REVIEW: SPOTIFY’S SOUNDTRAP

This week Spotify unveiled their latest development in their buildout in the podcast and audio world, Soundtrap.

The big piece they unveiled for podcasts is a transcript and audio sync that allows you to delete audio straight from the transcript.

I specialize in narrative so this was very appealing. The program has a free trial that allows for 30 minutes of audio.

I uploaded my interview with artist Billy Strings from Pickathon in 2017. I already have a transcript for it from Amazon’s AWS service which is now offered for free in the next year if you using Auphonic, but it fit in right at that 30 minute mark.

First looks:

An online software at this point, it feels like a fusion between Garageband and Canva(an online graphic design tool). Uploading was very simple. The transcript took about an hr to be created and as advertised, you can absolutely delete audio straight from it.

The program also has audio integration including a large library of royalty free loops that come with a couple of levels of the subscription.

Soundtrap is making waves for podcasting but it’s main application when you enter the site is music production.

For podcasting, the delete tool is great, but it hasn’t really fleshed itself out yet to truly be effective for storytelling.

Where it can improve:

First, there is not an option for using plugins. This means that you cannot do audio clean up in here.

Second, it does not have space yet for clip saves. In narrative, being able to save small chunks and then reassemble them is important. Hindenburg and Audition are still far superior for both of these first two reasons.

Third, there is not yet a way to edit the transcript other than deletion. This means you can’t make a quick script and note when voices change without listening.

Final take:

Overall, it’s a pass for this editor currently. My current stable of programs are more effective. That being said, I hope they continue to develop this technology and I’m interested in seeing where it develops in the next year. If they are able to integrate plugins and clip save or if other programs are able to develop this technology themselves, it would be a wonderful tool for storytellers.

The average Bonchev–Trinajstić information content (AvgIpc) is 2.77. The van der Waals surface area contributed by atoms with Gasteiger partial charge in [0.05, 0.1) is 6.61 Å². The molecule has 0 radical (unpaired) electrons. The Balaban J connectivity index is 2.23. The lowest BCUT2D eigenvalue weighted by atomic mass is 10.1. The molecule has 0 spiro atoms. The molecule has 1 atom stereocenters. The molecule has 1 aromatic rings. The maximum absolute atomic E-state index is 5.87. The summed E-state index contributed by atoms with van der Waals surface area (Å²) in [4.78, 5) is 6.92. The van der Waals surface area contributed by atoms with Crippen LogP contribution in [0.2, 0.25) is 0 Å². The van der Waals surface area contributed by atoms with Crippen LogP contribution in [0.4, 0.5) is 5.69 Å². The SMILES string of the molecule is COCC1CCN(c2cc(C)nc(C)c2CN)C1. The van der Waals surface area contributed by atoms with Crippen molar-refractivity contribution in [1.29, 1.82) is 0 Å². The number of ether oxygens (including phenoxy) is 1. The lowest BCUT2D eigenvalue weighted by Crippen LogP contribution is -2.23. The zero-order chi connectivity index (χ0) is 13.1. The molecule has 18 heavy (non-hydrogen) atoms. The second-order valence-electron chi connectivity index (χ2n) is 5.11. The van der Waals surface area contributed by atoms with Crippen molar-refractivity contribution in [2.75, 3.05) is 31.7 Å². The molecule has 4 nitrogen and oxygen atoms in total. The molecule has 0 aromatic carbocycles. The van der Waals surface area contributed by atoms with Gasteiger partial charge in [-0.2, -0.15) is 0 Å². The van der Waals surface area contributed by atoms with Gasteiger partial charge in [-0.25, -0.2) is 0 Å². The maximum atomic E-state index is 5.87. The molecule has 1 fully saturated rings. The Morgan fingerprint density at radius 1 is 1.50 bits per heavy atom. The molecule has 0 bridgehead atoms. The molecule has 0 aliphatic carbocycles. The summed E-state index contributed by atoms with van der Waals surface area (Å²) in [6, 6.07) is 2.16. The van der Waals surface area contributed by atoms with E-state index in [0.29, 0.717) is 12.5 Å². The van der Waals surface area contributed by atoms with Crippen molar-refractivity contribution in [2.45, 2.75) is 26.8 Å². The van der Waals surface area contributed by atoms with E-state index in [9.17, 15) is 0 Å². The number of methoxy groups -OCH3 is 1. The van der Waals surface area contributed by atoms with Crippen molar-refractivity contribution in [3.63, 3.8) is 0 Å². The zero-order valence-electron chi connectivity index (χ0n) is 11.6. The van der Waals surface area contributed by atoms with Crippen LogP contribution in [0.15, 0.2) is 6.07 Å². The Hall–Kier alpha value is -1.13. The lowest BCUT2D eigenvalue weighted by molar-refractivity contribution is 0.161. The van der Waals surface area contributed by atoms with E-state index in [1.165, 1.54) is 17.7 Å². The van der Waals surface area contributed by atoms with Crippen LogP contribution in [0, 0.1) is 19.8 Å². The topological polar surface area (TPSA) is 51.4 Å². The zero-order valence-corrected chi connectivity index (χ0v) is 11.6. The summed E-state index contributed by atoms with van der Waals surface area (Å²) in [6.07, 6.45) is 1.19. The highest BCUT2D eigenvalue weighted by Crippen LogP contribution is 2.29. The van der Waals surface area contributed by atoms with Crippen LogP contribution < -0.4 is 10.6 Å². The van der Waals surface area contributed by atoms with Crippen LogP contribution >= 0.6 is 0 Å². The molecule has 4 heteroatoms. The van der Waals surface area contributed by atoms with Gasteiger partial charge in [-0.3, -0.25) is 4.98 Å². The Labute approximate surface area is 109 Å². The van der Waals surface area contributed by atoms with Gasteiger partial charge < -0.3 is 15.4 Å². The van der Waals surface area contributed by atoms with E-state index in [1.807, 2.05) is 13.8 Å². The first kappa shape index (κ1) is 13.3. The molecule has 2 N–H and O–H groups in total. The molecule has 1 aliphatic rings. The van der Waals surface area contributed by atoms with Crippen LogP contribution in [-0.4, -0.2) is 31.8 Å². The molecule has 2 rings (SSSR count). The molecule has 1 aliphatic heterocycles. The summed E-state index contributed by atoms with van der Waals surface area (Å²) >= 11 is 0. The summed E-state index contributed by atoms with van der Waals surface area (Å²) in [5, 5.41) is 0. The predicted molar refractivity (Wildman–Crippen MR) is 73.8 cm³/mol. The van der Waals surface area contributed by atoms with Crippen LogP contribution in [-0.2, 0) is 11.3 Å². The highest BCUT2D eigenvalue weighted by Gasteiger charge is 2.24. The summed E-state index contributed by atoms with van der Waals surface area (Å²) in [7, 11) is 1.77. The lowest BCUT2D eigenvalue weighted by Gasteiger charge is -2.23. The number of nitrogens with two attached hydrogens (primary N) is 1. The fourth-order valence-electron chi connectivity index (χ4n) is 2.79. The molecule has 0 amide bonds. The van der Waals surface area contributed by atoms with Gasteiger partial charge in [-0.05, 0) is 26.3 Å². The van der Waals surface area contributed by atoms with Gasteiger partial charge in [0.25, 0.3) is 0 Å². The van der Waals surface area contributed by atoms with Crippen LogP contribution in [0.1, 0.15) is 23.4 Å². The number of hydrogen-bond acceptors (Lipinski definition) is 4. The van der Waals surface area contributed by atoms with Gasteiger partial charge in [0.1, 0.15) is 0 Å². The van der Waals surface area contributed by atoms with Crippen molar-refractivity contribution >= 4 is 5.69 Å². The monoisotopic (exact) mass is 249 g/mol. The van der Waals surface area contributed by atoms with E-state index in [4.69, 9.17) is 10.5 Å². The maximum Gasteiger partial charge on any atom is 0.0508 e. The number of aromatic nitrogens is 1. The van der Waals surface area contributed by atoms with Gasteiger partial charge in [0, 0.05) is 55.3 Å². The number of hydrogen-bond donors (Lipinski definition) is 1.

http://www.soundtrap.com

Lets Talk Content: PT 1

Lets talk Content.

As an audio producer, editing is far from the only part that matters. If we aren’t looking at what we’re making intentionally, even great audio can lose a listener.

Yesterday I spent my day working on my podcast, Grittybirds, which has been hiatus while I was focused on launching the company side of my life as a podcast editor and producer.

My show is a little different than some. While it is developed from interviews, it’s also narrative and works best in seasons. Looking at how I want to put it out, I’m spending a lot of time thinking about a few different things and it’s a perfect time to share some thoughts over the next weeks on creating great content.

What do you want to say?

First, you can say anything you want. I mean anything. I can’t promise people will listen, but you can do whatever you want.

But in content creation, really taking a minute to know what your core story is and building around it is really important.

We’re talking episode archs. One thing I appreciate about my show is that there is no rule that says that you need to release your episodes from those guests in the order you recorded it.

Say for example you are a comedy show and your topic is wine and the Bachelorette(ps this is a shoutout to a couple different friends who have some great shows in this realm).

What if for the month, you threw in a segment about wines from certain regions the tv show favs are from? And then, match them with guests from those places who have opinions! You could then use those interviews as the show favs have big moments, while adding your own personal commentary to the intro and outro to keep it fresh.

How fun would that be? Plus it’s built in content for your ‘gram and more. At the end you could ask people listening is to give their favorite wine picks in a march madness style game.

Like I mentioned before, you can say anything. But setting it up in a thought out month-long concept lets you dig and create a conversation with the people who are in the show.

Someone once told me that storytelling is about shining a light to guide your listeners to the next part.

That’s what this is. You’re capturing the strength of content in whatever your niche is, to keep the conversation with your listeners going.

Check out my youtube video from the FB live the other day!